The US called on China to end “business as usual” with North Korea, while South Korea yesterday unleashed a high-decibel propaganda barrage across the border in retaliation for its rival’s nuclear test.
The broadcasts, in rolling bursts from walls of loudspeakers at 11 locations along the heavily militarized border, blare rhetoric critical of the North Koran regime as well as “K-pop” music, ratcheting up tension between the rivals.
Wednesday’s nuclear test angered both the US and China, which was not given prior notice, although the US government and weapons experts doubt Pyongyang’s claim that the device it set off was a hydrogen bomb.
US Secretary of State John Kerry on Thursday said he had made clear in a telephone call with Chinese Minister of Foreign Affairs Wang Yi (王毅) that China’s approach to North Korea had not succeeded.
“China had a particular approach that it wanted to make that we agreed and respected to give them space to implement that,” Kerry told reporters. “Today, in my conversation with the Chinese, I made it very clear that has not worked and we cannot continue business as usual.”
China is North Korea’s main economic and diplomatic backer, although relations between the two Cold War allies have cooled in recent years.
China said after the call with Kerry that it was willing to communicate with all parties, including the US.
“Wang Yi stressed that China has staunchly dedicated itself to the goal of the peninsula’s denuclearization and to maintaining peace and stability on the peninsula,” the Chinese Ministry of Foreign Affairs said in a statement.
The South Korean Ministry of Foreign Affairs had asked for a phone call with Wang right after North Korea announced on Wednesday that it had tested a hydrogen bomb, the South’s Yonhap News Agency said.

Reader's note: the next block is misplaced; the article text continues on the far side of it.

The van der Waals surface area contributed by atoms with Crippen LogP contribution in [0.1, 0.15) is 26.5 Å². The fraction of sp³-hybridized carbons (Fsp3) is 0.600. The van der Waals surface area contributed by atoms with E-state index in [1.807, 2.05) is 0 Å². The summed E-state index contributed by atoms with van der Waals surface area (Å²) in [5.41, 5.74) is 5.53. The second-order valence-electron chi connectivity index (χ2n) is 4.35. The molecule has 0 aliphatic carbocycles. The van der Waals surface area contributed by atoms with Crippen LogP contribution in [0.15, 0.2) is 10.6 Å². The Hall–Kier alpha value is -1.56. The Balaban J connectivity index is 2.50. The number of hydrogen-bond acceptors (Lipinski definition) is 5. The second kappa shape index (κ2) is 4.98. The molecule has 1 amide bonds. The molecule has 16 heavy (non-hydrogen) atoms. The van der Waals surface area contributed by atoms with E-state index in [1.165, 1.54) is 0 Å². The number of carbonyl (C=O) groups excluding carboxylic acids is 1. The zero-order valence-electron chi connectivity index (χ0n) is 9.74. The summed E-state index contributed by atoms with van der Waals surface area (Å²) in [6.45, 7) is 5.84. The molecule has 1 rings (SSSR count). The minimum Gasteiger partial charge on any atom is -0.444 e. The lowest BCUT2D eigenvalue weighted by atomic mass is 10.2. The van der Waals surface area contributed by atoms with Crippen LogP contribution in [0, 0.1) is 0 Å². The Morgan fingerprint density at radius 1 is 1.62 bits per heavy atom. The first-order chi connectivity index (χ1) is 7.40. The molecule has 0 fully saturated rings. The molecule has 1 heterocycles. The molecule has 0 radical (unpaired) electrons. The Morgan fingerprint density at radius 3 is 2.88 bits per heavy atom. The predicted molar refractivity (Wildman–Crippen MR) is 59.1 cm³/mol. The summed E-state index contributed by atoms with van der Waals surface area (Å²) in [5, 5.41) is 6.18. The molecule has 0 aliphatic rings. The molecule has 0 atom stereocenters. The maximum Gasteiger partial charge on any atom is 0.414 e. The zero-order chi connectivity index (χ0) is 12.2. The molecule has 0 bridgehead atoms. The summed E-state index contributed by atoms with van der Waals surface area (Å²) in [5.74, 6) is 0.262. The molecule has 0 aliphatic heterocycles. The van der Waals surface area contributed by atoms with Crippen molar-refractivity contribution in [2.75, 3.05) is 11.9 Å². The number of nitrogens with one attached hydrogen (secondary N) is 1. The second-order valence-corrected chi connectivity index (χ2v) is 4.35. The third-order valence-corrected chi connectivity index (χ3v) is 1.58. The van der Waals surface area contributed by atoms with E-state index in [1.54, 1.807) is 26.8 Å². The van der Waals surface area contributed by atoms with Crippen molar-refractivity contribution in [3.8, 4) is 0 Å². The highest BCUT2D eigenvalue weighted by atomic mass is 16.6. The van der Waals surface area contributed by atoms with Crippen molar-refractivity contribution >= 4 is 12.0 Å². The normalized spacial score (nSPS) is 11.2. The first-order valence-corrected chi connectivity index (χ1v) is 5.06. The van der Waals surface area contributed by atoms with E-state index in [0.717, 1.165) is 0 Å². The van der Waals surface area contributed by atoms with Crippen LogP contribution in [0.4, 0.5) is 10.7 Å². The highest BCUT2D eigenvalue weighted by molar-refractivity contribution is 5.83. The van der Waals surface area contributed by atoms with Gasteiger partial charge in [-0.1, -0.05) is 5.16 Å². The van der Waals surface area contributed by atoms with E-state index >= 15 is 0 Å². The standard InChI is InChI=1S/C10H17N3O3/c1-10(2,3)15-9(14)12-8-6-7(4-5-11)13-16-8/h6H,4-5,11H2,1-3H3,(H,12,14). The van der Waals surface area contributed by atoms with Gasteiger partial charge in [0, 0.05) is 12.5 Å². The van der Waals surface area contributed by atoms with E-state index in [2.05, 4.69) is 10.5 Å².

However, the call had been delayed due to China’s “internal scheduling,” it said, citing an unidentified official.
The South Korean broadcasts are considered an insult by the isolated North, which has in the past threatened military strikes to stop them.
The last time South Korea deployed the loudspeakers — in retaliation for a landmine blast in August that wounded two South Korean soldiers — it led to an armed standoff and exchange of artillery fire.
“We urge South Korea to exercise restraint,” British Foreign Secretary Philip Hammond said during a visit to Japan after the South resumed the broadcasts. “It is simply rising to the bait.”
The sound from the speakers can carry for 10km into North Korea during the day and more than twice that at night, Yonhap reported.
A male announcer could be heard from South Korea saying that North Korean leader Kim Jong-un and his wife wear clothes costing thousands of dollars.
Another message said Kim’s policy to boost both the economy and its nuclear program was unrealistic.
North Korea yesterday boosted troop deployments in front-line units, while South Korea raised its military readiness to the highest level at locations near the loudspeakers.
The South vowed to retaliate against any attack on the equipment, raised its cybersecurity alert and canceled tours of the demilitarized zone on the border.
Kerry said he and Wang agreed to work closely to determine what measures could be taken given increasing concern about the nuclear test.
The Global Times, a Chinese tabloid, said it was unfair to expect China alone to bring about change in Pyongyang.
“There is no hope to put an end to the North Korean nuclear conundrum if the US, South Korea and Japan do not change their policies toward Pyongyang ,” it said in an editorial.
“Solely depending on Beijing’s pressure to force the North to give up its nuclear plan is an illusion,” it said.
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